The setting was the thing. This play had been running for a hundred years. Mike Stout first glimpsed it toward the end of a volatile period in national and world history, and that made the difference. They called him “Kentucky” in the plant, for his family roots and accent, but, like so many young people then, he had traveled what seemed lifetimes from the hidebound assumptions of his youth. He had got a social and political education as a hopeful troubadour in Greenwich Village, an antiwar activist, a yippie witness to the police riot at the 1968 Democratic convention in Chicago, a denizen of San Francisco, a fundraiser for jailed Black Panthers, a worker in a hot shop at the Grand Central Station Post Office in New York, a participant in an SDS offshoot with a brief, sour acquaintance to left sectarian politics. Those experiences changed him, forced him to confront his prejudices and wowed him with the adventure of really seeing other people and living by his own lights. He did not go to Homestead to “organize the workers,” as some leftists were doing around the country. The mill was hiring, and the pay was good. Upon discovering the place was “a hotbed of union militants,” he writes, “I thought I hit the double jackpot lottery.” His book is thus, also, a contribution to the record of a time.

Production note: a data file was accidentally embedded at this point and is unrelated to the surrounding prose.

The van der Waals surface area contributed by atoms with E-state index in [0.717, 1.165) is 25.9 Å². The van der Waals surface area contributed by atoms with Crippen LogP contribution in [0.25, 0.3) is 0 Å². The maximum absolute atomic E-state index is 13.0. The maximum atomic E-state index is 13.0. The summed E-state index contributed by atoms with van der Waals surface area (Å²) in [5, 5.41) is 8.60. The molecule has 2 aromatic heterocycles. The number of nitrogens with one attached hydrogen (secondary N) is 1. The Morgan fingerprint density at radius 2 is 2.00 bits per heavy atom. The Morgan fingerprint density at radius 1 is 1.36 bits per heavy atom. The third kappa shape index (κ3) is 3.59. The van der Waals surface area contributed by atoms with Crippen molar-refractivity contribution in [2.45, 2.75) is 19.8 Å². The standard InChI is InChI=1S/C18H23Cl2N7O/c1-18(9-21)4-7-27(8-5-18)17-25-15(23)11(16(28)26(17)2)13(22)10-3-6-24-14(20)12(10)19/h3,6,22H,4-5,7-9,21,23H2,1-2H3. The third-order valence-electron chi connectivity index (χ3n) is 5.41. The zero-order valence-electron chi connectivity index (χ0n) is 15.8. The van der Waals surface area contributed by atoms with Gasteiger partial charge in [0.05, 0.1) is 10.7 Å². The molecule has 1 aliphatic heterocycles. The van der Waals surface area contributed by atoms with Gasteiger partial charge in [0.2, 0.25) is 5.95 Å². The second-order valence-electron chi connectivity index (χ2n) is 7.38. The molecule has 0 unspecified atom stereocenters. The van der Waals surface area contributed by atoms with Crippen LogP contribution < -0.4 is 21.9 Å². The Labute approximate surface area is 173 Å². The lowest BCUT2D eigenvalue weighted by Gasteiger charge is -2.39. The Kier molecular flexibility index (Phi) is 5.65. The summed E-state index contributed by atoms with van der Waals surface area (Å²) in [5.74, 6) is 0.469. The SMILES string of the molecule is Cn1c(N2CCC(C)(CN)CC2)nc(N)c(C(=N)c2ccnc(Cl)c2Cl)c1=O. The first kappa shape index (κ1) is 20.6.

By the late 1960s, Vietnam veterans distrustful of authority began hiring into the plant. In 1974, black Homestead workers joined Alabama steel workers in suing US Steel for discrimination, the result being a federal Consent Decree that would bring more blacks, women and latinx into steel making, with equal hiring and promotional rights, at least on paper. Not all women entering factories at this time were liberationists – just as not all veterans, minorities or counterculture youth, also among the thousand-plus new hires at Homestead beginning in the mid-1970s, were political radicals. Their entry into the ranks, though, embodied a Zeitgeist, a spirit of the time that had diffuse effects throughout society. Everyone had breathed what was blowing in the wind since the 1960s, and if it turned some people off it also made a critical mass less inclined to shut up because union bosses told them to, or to answer, “How high?” when a company foreman said, “Jump.”
The Homestead democracy movement ought to be seen within this era of rebellion.